Diana On The Beach

August 30, 2007 § 1 Comment


By Lars Trodson

I remember the moment when my wife came in the TV room and told me that Princess Diana died. For whatever reason — in a gesture I cannot remember doing either before or since — I slapped both my hands over my eyes, and shook my head. “What?” I said. “That doesn’t make any sense.” And the reason I said that was because just a few days before I had seen a little article in a tabloid about Frank Sinatra, and I marveled at the idea that Sinatra was still alive, and now he had outlived Diana.

I was not a person who really paid any attention to the Royals. I was unaware that she had actually gotten divorced from Prince Charles, for instance. I saw her in magazines and on TV, and was captivated by her beauty, which seemed to improve exponentially every year. But I wasn’t immersed in the details. I watched the boys grow up.

I think part of my detachment was that in one magazine I had seen a picture of Diana and her kids playing at the beach. The three of them were in the water, and off to the right you saw a small army of photographers. It was an oddly creepy, assaultive sight, and I wondered who in the hell would be so interested in all these pictures of Diana ­ given that all those guys were also more or less getting the same shot.

It was a revealing photograph. In most instances of course we only see the picture of the celebrity, and we forget that there is actually a human being on the other side taking the picture. In the case of many celebrities, there are many photographers. I can’t imagine what it must be like to be Angelina Jolie and Brad Pitt when they are together and how the paparazzi must swarm.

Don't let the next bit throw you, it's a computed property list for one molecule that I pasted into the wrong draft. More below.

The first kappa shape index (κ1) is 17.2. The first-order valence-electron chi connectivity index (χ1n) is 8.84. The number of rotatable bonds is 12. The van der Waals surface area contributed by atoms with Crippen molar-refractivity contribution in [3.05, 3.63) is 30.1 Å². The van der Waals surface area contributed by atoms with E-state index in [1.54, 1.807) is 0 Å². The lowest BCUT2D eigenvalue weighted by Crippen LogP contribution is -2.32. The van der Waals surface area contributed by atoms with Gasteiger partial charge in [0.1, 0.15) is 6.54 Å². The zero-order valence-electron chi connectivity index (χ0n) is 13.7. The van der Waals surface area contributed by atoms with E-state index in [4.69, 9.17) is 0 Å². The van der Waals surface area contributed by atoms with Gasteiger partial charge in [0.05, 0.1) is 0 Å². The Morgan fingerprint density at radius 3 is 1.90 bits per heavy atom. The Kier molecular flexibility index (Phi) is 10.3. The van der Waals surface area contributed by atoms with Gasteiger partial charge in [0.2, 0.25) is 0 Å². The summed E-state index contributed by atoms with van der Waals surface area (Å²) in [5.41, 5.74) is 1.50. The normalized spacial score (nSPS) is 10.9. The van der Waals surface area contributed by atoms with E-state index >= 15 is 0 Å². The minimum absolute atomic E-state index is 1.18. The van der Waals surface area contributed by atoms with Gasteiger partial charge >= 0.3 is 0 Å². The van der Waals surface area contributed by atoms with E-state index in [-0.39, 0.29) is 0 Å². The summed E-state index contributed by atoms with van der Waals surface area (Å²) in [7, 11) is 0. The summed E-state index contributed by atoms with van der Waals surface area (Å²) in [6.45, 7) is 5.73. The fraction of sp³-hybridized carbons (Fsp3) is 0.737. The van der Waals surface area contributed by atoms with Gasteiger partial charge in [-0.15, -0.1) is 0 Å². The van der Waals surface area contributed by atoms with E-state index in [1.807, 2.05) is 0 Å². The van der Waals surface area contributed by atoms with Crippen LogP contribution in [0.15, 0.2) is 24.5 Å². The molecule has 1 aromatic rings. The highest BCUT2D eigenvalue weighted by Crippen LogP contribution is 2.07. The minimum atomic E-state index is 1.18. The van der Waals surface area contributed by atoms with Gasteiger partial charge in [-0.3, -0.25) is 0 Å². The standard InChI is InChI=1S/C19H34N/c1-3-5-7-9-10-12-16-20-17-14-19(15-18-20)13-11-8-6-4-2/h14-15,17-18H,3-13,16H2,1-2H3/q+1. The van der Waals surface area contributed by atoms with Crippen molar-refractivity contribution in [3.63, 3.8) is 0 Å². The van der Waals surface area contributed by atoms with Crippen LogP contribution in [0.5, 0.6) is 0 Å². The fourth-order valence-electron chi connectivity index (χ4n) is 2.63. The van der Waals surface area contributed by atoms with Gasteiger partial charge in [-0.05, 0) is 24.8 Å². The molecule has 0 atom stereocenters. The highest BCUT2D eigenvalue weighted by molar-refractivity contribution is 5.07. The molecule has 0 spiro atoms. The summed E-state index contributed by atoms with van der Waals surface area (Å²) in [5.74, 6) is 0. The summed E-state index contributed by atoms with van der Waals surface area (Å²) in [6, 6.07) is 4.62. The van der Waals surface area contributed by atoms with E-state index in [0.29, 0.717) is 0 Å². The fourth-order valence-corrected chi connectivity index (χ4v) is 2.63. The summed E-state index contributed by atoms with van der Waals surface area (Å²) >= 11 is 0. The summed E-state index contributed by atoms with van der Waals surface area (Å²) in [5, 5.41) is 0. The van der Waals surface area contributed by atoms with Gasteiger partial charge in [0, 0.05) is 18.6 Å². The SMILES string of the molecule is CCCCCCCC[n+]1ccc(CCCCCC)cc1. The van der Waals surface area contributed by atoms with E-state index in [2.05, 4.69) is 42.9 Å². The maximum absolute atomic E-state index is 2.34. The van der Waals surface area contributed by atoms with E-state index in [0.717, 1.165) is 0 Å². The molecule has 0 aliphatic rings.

It must be suffocating.

But I guess in my own way that is why I try not to star gaze too much. I know these celebrities — even the vast majority that I have no interest in — are trailed by amateur video bloggers and photogs and all the others who hang on to the fringe of stardom. If I’m the guy buying any one of the glossy celebrity magazines I know I’m opting into the culture that came of age when Diana was on the beach. And I don’t like it very much, but that’s just me.

Now, of course, death isn’t even able to afford some of these people any rest. I have this photograph of Marilyn Monroe in my house that was taken in 1953 and she looks both beautiful and frightened at the same time, and maybe that was how she was. But in the 45 years since she has died, she’s still being picked over and analyzed and picked apart, and sometimes you just want to say, Christ almighty, can’t we leave her alone?

And I think that same way about Diana sometimes. When I see a new book, or
TV special, or article, I wonder if she at last couldn’t get any rest. If it wasn’t time to simply leave her alone.

That, of course, is never going to happen, just as it didn’t happen when she was alive. Because now, when I see a picture of her, just as I did recently when I saw a lovely photograph of her sitting way out on the end of diving board of a yacht, I know she’s not alone; her solitude was an illusion. We were on the beach, too, on the shore, looking out, looking on, looking in.

The A-Listers

June 12, 2007 § 1 Comment


By Lars Trodson

So here we are, contemplating the fact that the most popular movie George Clooney and his pals may ever make in their careers is a remake of some eye candy from 1960.

The original “Ocean’s 11” has always left me with the impression of a newly enameled appliance: a pink washing machine or a cherry colored washer-dryer. There is nothing terribly important about it, but you’re kind of happy that it is around. That’s because the parts — the Frank Sinatras, the Dean Martins, the Sammy Davises — work smoothly and get the job done.